Granny Made Me An Anarchist

Cover of Stuart Christie's bookGranny Made Me An Anarchist by Stuart Christie.
Stuart Christie is probably a completely unknown name for anyone under fifty (in fact, he’s probably equally unknown to most over-fifties too); he was deeply involved in anarchist politics and activism in Britain, Scotland and Europe in the 60s and 70s. His main claim to fame is being involved in a plot to assasinate General Franco, the despotic right-wing Spanish leader, then getting arrested a few years later in Britain for supposedly being part of the Angry Brigade bombing conspiracy (he wasn’t). This is his life story, and also a an anarchist polemic.
“If I get her the wool, will she make me one too?” was the line that rose unbidden to my lips when I first saw the title of this book. I hoped, before I started reading, that the double meaning was intentional; far too many politicos are so rigidly humourless as to be unable to see the funny side of anything. I wasn’t disappointed – Christie does actually have a sense of humour, albeit a somewhat lugubrious one; for instance, after spending a couple of paragraphs describing in rather too much detail just how prolonged and protracted General Franco’s death was, he concludes with “Jesus obviously didn’t want him for a sunbeam.” And he has some nicely tart things to say about people like Billy Connolly, who started out as Socialist firebrands and ended up as multi-millionaire members of the Establishment.
It’s sheer coincidence that I happen to be reading this right now, as self-styled anarchists are rioting over on the other side of Scotland – I ordered it from the library weeks ago. But if coincidence it was, then it was a good coincidence – I’ve learnt an awful lot about anarchism from reading it. Christie manages to do a good job of presenting his political philosophy, but it’s not going to tempt me into becoming an anarchist – alt least not the kind of anarchist that he is. Oh, you didn’t know there where different kinds of anarchists? Well, it seems there are at least as many sects of anarchism as there are of any religion – anarcho-syndicalists, Marxist anarchists, Catholic anarchists (?), pacifist anarchists and so on. “Anarchism” writes Christie, “encompasses such a broad view of the world that it cannot be distilled into a formal definition.” Nevertheless, he promptly does so, just a couple of sentences later: “Anarchism is a movement for human freedom…” Sounds OK to me. But then he goes on: “Its central tenet is that the fundamental problem of human society is power and the quest for power.”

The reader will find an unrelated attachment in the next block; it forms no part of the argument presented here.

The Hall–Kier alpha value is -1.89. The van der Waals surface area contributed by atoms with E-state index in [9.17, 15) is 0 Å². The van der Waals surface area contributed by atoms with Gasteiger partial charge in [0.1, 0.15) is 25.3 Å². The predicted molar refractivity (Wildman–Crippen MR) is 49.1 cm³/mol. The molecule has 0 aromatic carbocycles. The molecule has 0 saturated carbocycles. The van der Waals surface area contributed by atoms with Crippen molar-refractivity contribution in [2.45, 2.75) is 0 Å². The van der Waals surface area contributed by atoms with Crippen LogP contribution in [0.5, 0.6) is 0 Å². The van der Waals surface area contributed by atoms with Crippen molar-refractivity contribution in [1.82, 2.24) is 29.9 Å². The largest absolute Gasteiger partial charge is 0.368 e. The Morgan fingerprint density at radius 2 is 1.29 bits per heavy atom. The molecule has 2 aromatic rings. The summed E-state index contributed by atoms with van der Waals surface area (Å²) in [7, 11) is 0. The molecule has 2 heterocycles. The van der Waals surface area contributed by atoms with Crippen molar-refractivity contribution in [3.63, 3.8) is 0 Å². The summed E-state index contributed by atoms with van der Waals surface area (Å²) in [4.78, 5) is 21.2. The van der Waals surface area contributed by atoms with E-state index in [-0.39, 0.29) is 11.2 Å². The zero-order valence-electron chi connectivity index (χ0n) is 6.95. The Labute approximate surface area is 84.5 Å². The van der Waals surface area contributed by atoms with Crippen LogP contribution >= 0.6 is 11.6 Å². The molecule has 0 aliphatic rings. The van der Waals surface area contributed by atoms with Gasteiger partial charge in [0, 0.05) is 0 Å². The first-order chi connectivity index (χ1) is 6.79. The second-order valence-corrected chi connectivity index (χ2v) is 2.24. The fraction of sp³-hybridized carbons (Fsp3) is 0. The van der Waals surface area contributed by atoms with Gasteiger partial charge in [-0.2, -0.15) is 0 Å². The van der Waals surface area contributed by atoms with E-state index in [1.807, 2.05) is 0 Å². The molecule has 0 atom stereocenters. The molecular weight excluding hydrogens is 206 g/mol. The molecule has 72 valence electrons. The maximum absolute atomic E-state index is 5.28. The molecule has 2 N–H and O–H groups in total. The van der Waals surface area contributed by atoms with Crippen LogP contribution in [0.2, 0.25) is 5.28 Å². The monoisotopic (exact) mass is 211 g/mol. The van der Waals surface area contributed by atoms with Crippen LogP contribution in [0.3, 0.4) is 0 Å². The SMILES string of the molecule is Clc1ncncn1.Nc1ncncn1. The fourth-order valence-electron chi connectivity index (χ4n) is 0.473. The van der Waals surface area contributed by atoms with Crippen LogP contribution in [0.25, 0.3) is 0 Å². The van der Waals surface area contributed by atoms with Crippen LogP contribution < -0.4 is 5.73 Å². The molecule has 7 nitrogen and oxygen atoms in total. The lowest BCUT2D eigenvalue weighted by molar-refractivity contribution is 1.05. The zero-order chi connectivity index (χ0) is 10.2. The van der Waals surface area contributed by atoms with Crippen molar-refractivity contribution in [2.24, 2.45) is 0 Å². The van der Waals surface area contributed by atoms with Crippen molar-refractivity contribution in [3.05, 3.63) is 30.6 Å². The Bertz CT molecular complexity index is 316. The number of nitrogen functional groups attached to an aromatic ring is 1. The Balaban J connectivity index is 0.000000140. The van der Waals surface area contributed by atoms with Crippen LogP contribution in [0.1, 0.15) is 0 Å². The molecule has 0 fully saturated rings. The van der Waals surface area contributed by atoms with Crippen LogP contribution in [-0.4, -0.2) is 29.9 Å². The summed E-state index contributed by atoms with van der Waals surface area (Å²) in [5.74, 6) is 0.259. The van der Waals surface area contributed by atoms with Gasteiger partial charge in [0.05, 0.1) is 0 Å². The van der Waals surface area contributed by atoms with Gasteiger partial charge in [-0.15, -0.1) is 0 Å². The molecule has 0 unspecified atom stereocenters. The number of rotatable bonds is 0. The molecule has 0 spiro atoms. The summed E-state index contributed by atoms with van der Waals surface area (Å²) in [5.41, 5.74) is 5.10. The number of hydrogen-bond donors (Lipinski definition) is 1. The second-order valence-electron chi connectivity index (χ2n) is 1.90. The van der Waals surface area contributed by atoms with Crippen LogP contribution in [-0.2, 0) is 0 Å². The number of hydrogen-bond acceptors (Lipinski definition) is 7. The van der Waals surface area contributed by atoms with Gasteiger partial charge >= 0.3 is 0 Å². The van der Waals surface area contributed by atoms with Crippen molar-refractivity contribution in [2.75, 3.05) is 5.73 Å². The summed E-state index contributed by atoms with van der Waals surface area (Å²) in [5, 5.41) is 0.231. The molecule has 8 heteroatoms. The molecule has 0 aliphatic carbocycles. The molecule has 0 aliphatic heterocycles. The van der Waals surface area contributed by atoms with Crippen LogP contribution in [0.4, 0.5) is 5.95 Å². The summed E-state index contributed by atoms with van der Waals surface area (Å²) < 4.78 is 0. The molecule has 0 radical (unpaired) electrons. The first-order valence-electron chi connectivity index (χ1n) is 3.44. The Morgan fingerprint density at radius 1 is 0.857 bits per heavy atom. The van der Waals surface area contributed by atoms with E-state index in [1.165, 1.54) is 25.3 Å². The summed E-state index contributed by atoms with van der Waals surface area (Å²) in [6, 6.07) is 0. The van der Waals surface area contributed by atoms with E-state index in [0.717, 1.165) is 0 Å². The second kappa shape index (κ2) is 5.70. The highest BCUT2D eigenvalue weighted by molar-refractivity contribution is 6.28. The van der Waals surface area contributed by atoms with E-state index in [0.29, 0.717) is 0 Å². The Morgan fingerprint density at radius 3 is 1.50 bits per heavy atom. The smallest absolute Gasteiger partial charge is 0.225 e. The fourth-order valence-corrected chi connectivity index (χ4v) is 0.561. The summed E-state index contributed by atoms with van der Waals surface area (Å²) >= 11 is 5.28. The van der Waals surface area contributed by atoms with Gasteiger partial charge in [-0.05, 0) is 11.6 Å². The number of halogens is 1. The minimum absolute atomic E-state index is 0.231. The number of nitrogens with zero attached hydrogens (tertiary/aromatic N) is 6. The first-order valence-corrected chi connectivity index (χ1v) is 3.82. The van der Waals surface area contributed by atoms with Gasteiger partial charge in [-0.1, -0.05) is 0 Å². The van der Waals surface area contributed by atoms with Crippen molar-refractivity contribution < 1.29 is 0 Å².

Like Christians and their belief in salvation through Jesus, this last statement, for Christie, is clearly so self-evident that it is beyond debate or doubt; it is anarchism’s very own immutable Clause IV that every True Anarchist™ signs up to. So, I’m never going to be one.
Overall, it’s not a bad book – he’s a good writer and seems to have excellent recall of events of forty or more years ago. And it’s a good introduction to anarchism and anarchist thought. However, it left me unsatisfied on several levels. First, he is in dire need of an editor – his writing is occasionally clumsy and opaque, plus there are some typos and at least one misquotation. What is needed even more is an index, references and a glossary. He gives huge amounts of information about the 70s British political scene, much of which was hidden in official files at the time, but fails to give any sources at all. He quotes from numerous books, but doesn’t give a booklist. Without an index it’s almost impossible to go back and find anything. And without a glossary, it’s quite impossible to keep up with all the groups, people and organisations that he writes about.
Although this is also an autobiography, there is surprisingly little personal information. He writes several chapters on his childhood, but is reticent about anything personal in his grown-up life. For instance, there are several references in the later chapters to a “Brenda” who is evidently a partner. But (unless I missed something) he never tells us anything about her, or even how and when they met. This reticence may well be due to not wanting to reveal any more than strictly required about a loved one, but it has the unfortunate effect of painting her as some meek, silent “little wifey” who spends her time loyally visiting him in prison and keeping the home fires burning; we never find out what she does for a living, what thoughts she has, what she is like. Equally annoyingly, the book ends in 1975 – Christie’s life in the last thirty years surely can’t have been totally uninteresting?
Altogether, this could and should have been a better book. However, it’s a good book to be reading right now!

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  1. Glad you liked the book (sort of, anyway), but thought you should know that each of the three separate volumes of my memoirs (My Granny Made Me An Anarchist; General Franco Made Me A Terrorist; Edward Heath Made Me Angry) had appendices and detailed indexes. I asked the publishers (Scribner) to provide an index, but they saId it would have been too expensive for them to index. I’d appreciate hearing what the misquotes and typos were — for future reference.

    Best wishes

    Stuart Christie

  2. Jane Watson(nee Chistie)

    Hi Stuart,
    I’m your cousin, second daughter of Joe Christie, your uncle. I am trying to understand you. All I was told at time was that you had been imprisoned for your political belief. I never did understand things. Now I will read the book and make up my own mind.